U.S. banks continue to reel under intense net interest margin pressure and an unfavorable industry backdrop, but have gained some traction lately on their success in growing consumer lending and reducing costs. Moreover, relatively less-levered consumers and businesses along with economic growth and improvement in labor and housing markets have spurred growth in deposits and fortified asset quality.
The positive developments in Q3 pared up with the expectation of softer regulation and quicker rate hike under the new president to make bank stocks attractive to investors. This is clearly evident from the Zacks categorized Banks-Major Regional industry’s 12.9% gain over the past six months versus just 7.9% gain of the S&P 500.
While bank stocks are unlikely to end their run in the near term, the rally may not last long. This is because President-elect Donald Trump’s ambiguity over structural bank changes and financial policy could offset the benefits of a likely repeal or significant alteration of the Dodd-Frank Act and higher rates.
Looking at the fundamentals, the headwinds remained stronger than the facilitators, particularly due to the still-struggling energy sector, continued commodity price recession, strained global economic growth and the Brexit aftermath. However, the earnings picture hasn’t been gloomy over the past several quarters. In fact, the recently released results from banks were quite encouraging. Most of the mega banks – including JPMorgan (JPM - Free Report) , Citigroup (C - Free Report) , Bank of America (BAC - Free Report) , U.S. Bancorp (USB - Free Report) and BB&T Corp. (BBT - Free Report) – surpassed earnings estimates in the latest reporting cycle. Results from a decent number of banks improved over the year-ago period too.
While overall loan growth remained sluggish during Q3 primarily due to political uncertainty, all major mortgage lenders witnessed growth in originations. This trend may continue in the near term as well, but efforts to increase consumer lending and rising demand for loans with an improving domestic economy should make banks better off in the medium term.
While margin pressure may not alleviate any time soon given the indifferent interest rate picture, a better loan volume will make up for the loss to some extent. Most importantly, the recuperating financial condition of Americans should gradually minimize default rates on loans.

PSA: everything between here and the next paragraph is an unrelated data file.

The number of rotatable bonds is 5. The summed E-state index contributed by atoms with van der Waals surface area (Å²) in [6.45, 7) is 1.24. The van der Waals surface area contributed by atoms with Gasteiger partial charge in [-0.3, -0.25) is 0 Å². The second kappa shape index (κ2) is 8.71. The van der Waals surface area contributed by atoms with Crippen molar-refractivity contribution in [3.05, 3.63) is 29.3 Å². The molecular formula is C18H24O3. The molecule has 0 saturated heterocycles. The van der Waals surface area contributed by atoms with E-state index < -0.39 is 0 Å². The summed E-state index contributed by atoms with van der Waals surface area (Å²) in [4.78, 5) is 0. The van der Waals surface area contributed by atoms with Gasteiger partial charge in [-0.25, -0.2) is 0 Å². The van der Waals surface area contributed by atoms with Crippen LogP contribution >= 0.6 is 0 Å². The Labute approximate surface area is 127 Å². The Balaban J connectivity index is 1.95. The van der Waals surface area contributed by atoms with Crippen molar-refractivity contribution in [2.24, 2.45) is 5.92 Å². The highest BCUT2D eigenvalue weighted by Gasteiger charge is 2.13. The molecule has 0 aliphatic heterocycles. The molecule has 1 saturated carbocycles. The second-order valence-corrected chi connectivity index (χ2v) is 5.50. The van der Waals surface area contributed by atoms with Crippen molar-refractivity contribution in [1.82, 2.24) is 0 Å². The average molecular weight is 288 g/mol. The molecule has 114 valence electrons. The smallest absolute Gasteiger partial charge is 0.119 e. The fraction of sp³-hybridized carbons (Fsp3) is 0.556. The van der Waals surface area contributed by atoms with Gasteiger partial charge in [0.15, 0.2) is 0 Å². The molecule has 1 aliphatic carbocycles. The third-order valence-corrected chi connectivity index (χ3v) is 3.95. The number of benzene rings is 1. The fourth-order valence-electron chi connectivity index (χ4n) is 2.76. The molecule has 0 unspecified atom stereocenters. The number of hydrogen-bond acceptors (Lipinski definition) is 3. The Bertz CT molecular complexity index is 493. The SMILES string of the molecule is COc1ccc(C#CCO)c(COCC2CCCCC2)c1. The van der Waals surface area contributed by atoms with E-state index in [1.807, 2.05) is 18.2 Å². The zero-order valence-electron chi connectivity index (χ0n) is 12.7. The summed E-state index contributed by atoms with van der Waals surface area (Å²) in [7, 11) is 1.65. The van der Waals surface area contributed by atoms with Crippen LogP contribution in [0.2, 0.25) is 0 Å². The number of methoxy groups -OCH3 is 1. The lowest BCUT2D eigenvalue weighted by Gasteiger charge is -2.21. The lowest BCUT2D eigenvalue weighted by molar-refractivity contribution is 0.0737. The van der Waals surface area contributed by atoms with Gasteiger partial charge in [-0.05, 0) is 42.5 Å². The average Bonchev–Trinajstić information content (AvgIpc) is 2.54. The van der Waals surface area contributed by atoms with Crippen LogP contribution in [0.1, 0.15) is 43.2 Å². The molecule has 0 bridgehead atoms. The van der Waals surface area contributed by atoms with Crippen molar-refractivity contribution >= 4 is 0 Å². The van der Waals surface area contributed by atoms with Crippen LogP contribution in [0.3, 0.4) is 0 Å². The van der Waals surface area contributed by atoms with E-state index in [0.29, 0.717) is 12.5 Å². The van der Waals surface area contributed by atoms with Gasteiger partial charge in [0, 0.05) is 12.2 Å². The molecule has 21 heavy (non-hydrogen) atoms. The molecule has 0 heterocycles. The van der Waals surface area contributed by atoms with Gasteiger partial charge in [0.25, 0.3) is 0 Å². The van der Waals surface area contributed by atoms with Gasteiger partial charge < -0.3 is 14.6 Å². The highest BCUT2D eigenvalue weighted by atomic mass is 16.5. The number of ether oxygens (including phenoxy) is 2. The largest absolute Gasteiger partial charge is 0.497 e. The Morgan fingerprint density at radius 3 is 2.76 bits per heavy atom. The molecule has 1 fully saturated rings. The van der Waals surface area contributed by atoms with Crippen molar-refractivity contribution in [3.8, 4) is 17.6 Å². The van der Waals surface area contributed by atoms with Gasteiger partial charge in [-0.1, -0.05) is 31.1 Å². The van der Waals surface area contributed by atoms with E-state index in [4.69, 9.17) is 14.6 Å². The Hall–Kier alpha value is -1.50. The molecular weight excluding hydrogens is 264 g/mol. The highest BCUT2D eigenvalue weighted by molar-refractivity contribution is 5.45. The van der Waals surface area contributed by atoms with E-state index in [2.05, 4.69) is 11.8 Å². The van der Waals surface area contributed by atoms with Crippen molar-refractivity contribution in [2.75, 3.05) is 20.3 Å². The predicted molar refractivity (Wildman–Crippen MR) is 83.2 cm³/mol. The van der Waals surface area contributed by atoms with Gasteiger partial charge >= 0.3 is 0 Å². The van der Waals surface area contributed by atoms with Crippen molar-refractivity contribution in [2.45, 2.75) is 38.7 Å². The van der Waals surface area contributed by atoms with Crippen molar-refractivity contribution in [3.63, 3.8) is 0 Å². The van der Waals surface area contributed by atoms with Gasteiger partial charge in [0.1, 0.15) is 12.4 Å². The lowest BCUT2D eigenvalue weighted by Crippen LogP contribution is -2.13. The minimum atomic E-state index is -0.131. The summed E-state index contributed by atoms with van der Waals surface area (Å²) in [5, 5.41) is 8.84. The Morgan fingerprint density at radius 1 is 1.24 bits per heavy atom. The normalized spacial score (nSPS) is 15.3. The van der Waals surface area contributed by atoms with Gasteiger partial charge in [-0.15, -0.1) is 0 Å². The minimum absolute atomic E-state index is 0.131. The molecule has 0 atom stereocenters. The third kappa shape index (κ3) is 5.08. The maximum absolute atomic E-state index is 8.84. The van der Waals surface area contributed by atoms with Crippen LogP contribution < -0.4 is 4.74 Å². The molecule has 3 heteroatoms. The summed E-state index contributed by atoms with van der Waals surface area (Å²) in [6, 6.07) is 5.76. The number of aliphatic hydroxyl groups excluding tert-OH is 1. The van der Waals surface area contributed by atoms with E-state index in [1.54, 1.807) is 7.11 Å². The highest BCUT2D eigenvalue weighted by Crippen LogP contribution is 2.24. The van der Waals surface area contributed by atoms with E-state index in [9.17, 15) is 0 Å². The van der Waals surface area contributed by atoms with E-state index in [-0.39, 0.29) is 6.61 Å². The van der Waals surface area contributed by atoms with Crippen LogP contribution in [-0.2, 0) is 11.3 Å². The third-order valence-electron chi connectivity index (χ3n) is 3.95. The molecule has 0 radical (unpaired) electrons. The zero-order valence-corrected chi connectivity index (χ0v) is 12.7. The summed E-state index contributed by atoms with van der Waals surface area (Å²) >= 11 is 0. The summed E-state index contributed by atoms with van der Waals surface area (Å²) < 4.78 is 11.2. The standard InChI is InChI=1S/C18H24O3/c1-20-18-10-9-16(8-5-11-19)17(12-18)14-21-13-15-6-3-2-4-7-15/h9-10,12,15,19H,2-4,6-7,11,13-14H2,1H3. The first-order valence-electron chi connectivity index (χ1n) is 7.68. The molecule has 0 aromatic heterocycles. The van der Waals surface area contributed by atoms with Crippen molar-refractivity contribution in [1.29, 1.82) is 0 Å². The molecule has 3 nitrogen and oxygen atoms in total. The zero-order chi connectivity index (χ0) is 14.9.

The biggest catalyst could be the likely relief from the regulatory yoke in Trumpworld. Banks’ excess reserve at the Fed can bring them solid revenues, as they will not be restricted from engaging in traditional lending activities.
On the flip side, banks are not expected to be relieved of a host of emerging issues before long. Increasing threats related to cybercrime and unconventional competition will keep curbing their business growth.
But banks are not sitting idle. They are continuously attempting to reduce needless expenses by reorganizing business and increasing focus on non-interest revenue sources. Actually, this is how they have been able to deliver decent bottom-line numbers in the past few quarters. Hopefully, the success will make them smarter in the quarters ahead.
However, while expense reduction efforts have been efficient, top-line improvement has yet to show stability. And unless the top line gets support from a higher rate environment, it will be difficult for banks to keep bottom line afloat for long just by cutting costs.
Key Business Trends
Mortgage Business: A low-rate environment and less-concerned lenders over regulatory restrictions will lead to a surge in demand for refinancing in the quarters to come. The purchase mortgage market, which has been witnessing slow-but-steady growth over the past two years, is unlikely to get any boost in the near team. However, according to the Mortgage Bankers Association, commercial and multifamily mortgage loan originations have shown year-over-year improvement in the first nine months of 2016. A low rate environment and strong property fundamentals should keep the trend alive in the near term.
Trading Activity: Trading activity was encouraging in Q3. While equities trading remained relatively muted during the quarter, higher fixed income, currency and commodity (FCC) trading led to growth in overall trading revenues. Uncertainty caused by Trump's victory should lead to better FICC trading in the quarters ahead. This will particularly benefit trading-intensive banks like Goldman Sachs, JPMorgan and Morgan Stanley.
Investment Banking: Five largest U.S investment banks earned 31% of the total investment banking fees (i.e. revenues from services like M&A advisory, capital markets underwriting, etc.)generated by the industry in Q3, according to a Trefis article. This compares unfavorably with 34% in the prior quarter and 35% in year year-ago quarter. Moreover, it points to continued weakness in the U.S. investment banking segment. While equity underwriting fees remained unchanged sequentially, fees from M&A advisory and debt origination declined marginally.